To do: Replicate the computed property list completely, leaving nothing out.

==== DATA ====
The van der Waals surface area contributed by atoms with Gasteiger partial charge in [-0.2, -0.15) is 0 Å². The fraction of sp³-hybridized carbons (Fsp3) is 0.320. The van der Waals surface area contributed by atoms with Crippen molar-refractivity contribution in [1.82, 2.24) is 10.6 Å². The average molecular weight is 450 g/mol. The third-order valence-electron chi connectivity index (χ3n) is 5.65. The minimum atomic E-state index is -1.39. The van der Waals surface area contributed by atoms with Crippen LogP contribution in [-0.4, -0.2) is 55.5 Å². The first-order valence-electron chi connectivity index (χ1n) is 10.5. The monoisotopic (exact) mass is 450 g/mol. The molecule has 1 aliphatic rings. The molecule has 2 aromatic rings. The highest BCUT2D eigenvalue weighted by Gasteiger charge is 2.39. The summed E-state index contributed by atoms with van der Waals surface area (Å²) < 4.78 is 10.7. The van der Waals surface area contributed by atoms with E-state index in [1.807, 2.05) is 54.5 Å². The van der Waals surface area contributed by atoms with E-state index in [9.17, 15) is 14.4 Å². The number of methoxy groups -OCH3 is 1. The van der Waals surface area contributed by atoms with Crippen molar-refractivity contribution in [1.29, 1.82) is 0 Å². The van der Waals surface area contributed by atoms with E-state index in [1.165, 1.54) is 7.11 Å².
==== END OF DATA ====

The van der Waals surface area contributed by atoms with Gasteiger partial charge in [-0.2, -0.15) is 0 Å². The fraction of sp³-hybridized carbons (Fsp3) is 0.320. The van der Waals surface area contributed by atoms with Crippen molar-refractivity contribution in [1.82, 2.24) is 10.6 Å². The average molecular weight is 450 g/mol. The third-order valence-electron chi connectivity index (χ3n) is 5.65. The minimum atomic E-state index is -1.39. The van der Waals surface area contributed by atoms with Crippen LogP contribution in [-0.4, -0.2) is 55.5 Å². The first-order valence-electron chi connectivity index (χ1n) is 10.5. The monoisotopic (exact) mass is 450 g/mol. The molecule has 1 aliphatic rings. The molecule has 2 aromatic rings. The highest BCUT2D eigenvalue weighted by Gasteiger charge is 2.39. The summed E-state index contributed by atoms with van der Waals surface area (Å²) < 4.78 is 10.7. The van der Waals surface area contributed by atoms with E-state index in [1.807, 2.05) is 54.5 Å². The van der Waals surface area contributed by atoms with E-state index in [9.17, 15) is 14.4 Å². The number of methoxy groups -OCH3 is 1. The van der Waals surface area contributed by atoms with Crippen molar-refractivity contribution in [1.29, 1.82) is 0 Å². The van der Waals surface area contributed by atoms with E-state index in [1.165, 1.54) is 7.11 Å².